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by Matsuo Basho,Sam Hamill

  • ISBN: 1570622825
  • Category: Fiction
  • Author: Matsuo Basho,Sam Hamill
  • Subcategory: Poetry
  • Other formats: doc lrf lit txt
  • Language: English
  • Publisher: Shambhala; 1st. ed edition (March 30, 1999)
  • Pages: 184 pages
  • FB2 size: 1136 kb
  • EPUB size: 1822 kb
  • Rating: 4.9
  • Votes: 104
Download The Essential Basho fb2

The Essential Basho, translated by Sam Hamill.

The Essential Basho, translated by Sam Hamill. We travel to leave our lives behind - the familiar workaday parts, anyway - hoping to arrive in a Paradise where our eyes, ears, tongues, maybe even our hearts, will be startled awake. His translation of the opening lines of "Narrow Road to the Interior," included in this volume, is a classic Basho, and classic Hamill: "The moon and the sun are eternal travelers. Even the years wander on.

Matsuo Bashō (松尾 芭蕉, 1644–1694), born 松尾 金作, then Matsuo Chūemon Munefusa (松尾 忠右衛門 宗房), was the most famous poet of the Edo period in Japan

Matsuo Bashō (松尾 芭蕉, 1644–1694), born 松尾 金作, then Matsuo Chūemon Munefusa (松尾 忠右衛門 宗房), was the most famous poet of the Edo period in Japan. Matsuo Bashō's poetry is internationally renowned; and, in Japan, many of his poems are reproduced on monuments and traditional sites

The Essential Basho book. The Essential Basho was translated by Sam Hamill and begins with Basho's travelogue,Essential Basho Narrow Road to the Interior

The Essential Basho book. The Essential Basho was translated by Sam Hamill and begins with Basho's travelogue,Essential Basho Narrow Road to the Interior. A map of Basho's journeys and a Chronology are included as well as a very informative and helpful Translator's Introduction. Basho had "long dreamed of crossing the Shirakawa Barrier into northern Honshu, the country called Oku which was immediately north of the city of Sendai.

Home Matsuo Basho; Translator-Sam Hamill The Essential Basho. Book Condition: Good. Synopsis: Here is the most complete single-volume collection of writings by one of the great luminaries of Asian literature. Basho (1644–1694)-the most revered poet of Japanese literature-is best known in the West as the author of Narrow Road to the Interior, a travel diary of his journey through northern Japan. Basho elevated the haiku to an art form of utter simplicity and intense spiritual beauty.

The Essential Basho is the most complete . Sam Hamill was born in 1943 and at the age of 3, was adopted from foster care by a family from Utah.

The Essential Basho is the most complete single-volume collection of the writings of one of the great luminaries of Asian literature. Early experiences with violence, theft, jail time, and boot camp were offset by his growing interest in poetry.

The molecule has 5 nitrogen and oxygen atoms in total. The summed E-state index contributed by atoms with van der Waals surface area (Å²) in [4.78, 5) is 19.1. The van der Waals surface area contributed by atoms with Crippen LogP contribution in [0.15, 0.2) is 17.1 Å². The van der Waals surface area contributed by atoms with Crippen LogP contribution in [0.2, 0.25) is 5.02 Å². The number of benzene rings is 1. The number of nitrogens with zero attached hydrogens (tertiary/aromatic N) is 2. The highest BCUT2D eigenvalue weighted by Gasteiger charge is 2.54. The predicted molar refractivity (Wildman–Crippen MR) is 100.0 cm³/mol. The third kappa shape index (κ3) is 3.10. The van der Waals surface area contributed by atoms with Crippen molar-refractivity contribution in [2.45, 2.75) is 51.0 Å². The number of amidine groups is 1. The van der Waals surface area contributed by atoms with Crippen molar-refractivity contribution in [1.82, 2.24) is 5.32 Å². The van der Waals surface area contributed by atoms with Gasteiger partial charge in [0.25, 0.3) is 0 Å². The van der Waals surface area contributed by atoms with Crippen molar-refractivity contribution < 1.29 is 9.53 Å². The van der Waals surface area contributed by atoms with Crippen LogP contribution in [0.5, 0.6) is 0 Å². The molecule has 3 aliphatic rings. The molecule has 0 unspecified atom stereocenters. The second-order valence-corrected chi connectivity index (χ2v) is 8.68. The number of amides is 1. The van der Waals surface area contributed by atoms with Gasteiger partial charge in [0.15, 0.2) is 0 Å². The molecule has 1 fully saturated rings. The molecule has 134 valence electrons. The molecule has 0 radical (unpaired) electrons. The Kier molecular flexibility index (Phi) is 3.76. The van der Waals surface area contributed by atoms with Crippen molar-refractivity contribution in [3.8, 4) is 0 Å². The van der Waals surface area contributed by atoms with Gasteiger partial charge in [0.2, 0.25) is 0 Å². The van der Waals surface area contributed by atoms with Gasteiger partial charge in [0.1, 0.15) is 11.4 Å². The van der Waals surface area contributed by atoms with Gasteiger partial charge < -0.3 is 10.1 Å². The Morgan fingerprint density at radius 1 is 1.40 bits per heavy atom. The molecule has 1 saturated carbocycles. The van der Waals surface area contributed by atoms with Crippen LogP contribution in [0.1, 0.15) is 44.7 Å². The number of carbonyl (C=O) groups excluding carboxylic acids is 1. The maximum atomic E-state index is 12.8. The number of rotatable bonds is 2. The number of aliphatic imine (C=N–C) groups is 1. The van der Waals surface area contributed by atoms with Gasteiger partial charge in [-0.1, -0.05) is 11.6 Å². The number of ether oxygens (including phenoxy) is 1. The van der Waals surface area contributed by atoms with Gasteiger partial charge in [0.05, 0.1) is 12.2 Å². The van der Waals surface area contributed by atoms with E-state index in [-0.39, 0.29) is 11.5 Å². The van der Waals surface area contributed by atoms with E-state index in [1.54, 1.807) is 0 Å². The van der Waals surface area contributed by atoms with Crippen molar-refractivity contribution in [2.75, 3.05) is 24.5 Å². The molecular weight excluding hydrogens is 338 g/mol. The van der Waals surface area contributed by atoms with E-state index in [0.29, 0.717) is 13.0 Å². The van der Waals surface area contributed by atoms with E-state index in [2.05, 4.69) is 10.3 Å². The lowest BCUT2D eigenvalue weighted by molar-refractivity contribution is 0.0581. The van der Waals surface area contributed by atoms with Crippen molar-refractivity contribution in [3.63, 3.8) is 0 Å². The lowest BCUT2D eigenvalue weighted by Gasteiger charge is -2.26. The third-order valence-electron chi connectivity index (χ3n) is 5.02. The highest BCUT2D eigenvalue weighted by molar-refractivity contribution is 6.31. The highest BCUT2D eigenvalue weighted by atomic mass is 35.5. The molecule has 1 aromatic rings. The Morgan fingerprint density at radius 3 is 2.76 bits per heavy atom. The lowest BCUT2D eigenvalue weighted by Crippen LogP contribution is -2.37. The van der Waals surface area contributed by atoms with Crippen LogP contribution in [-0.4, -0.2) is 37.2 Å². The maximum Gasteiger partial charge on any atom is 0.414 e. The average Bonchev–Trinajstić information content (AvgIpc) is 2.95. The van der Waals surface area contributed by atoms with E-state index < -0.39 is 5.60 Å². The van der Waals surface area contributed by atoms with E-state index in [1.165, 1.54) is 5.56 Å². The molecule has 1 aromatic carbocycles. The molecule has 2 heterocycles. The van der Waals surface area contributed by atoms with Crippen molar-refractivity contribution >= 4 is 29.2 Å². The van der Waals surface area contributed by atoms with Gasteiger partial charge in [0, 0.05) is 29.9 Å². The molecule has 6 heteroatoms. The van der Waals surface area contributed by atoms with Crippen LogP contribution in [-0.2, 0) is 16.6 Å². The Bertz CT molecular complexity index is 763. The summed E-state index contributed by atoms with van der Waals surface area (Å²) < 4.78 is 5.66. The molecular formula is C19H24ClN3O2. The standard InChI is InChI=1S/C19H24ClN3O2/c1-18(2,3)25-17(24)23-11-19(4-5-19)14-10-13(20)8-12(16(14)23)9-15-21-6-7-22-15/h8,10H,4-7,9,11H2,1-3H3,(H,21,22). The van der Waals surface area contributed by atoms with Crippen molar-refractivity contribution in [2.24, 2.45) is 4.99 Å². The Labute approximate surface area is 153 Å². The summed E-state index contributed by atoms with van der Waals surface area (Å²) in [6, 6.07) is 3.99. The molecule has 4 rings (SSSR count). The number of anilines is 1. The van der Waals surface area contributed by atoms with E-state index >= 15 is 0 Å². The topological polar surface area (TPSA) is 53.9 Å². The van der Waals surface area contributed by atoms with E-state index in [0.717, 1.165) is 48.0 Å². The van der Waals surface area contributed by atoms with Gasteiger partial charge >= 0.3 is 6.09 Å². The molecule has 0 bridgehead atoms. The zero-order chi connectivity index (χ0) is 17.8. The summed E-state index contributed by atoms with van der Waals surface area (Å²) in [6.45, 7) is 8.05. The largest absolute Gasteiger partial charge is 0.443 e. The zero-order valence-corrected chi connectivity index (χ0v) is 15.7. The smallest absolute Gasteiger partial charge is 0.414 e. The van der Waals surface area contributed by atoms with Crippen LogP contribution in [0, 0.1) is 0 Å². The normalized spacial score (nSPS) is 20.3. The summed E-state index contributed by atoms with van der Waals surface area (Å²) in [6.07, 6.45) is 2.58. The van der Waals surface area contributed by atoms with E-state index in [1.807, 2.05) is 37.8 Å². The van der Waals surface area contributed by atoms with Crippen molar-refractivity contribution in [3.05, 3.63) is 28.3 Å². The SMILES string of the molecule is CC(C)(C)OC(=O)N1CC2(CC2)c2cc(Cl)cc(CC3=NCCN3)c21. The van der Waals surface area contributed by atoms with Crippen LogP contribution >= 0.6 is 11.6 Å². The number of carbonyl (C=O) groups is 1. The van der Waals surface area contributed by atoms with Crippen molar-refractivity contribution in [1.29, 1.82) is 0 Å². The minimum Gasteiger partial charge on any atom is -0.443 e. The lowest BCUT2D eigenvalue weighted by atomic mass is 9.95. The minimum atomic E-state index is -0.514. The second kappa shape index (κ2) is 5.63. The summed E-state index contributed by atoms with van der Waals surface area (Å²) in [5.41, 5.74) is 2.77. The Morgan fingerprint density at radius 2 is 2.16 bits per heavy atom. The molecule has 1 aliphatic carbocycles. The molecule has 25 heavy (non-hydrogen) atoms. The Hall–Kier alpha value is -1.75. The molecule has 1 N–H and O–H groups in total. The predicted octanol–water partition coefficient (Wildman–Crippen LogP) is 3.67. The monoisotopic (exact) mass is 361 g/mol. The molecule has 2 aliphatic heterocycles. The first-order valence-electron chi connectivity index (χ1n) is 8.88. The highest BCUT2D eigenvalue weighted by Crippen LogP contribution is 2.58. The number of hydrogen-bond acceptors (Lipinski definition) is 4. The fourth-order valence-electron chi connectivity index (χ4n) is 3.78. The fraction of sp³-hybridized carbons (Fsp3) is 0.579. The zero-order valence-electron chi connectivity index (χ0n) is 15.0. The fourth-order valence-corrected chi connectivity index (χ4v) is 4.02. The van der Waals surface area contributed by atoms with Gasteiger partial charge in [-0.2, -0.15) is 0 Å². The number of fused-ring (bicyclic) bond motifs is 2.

The Essential Basho - Matsuo Basho (1644-1694) was the Japanese . Reading this wonderful book, you will rejoice in what Hamill calls "the spiritual prosperity" of Basho's way of elegance.

The Essential Basho - Matsuo Basho (1644-1694) was the Japanese master of haiku and a pioneer of travel as pilgrimage. In this awesome collection, Sam Hamill has gathered together Narrow Road to the Interior, a diary of his journey through northern Japan; three travel sketches; and over 250 haiku. Basho once observed: "Nothing's worth noting that is not seen with fresh eyes.

Hamill's translation of this poem, three newly-translated travel diaries, and a selection of Basho's best haiku accompany an essay on his life and work, and on the art of haiku.

Here is the most complete single-volume collection of writings by one of the great luminaries of Asian literature. Hamill's translation of this poem, three newly-translated travel diaries, and a selection of Basho's best haiku accompany an essay on his life and work, and on the art of haiku.

Basho Matsuo, Matsuo Basho, Sam Hamill. The Essential Basho is the most complete single-volume collection of the writings of one of the great luminaries of Asian literature. Included here is a masterful translation of this celebrated work, along with three other less well-known but important works by Basho: Travelogue of Weather-Beaten Bones, The Knapsack Notebook, and Sarashina Travelogue.

Browse through Matsuo Basho's poems and quotes. Bashō was born Matsuo Kinsaku around 1644, somewhere near Ueno in Iga Province. His father may have been a low-ranking samurai, which would have promised Bashō a career in the military but not much chance of a notable life. 114 poems of Matsuo Basho. It was traditionally claimed by biographers that he worked in the kitchens.

No part of this book may be stored in a retrieval system or transmitted in any form .

No part of this book may be stored in a retrieval system or transmitted in any form or by any means including electronic, electrostatic, magnetic tape, mechanical, photocopying, recording, or otherwise without the prior permission in writing of the publisher. In this translation of Basho¯’s haiku and the accompanying volume, Basho¯’s Journey: The Literary Prose of Matsuo Basho¯, I offer a collection of his poetry and prose that I hope will help extend that interest and his influence even further.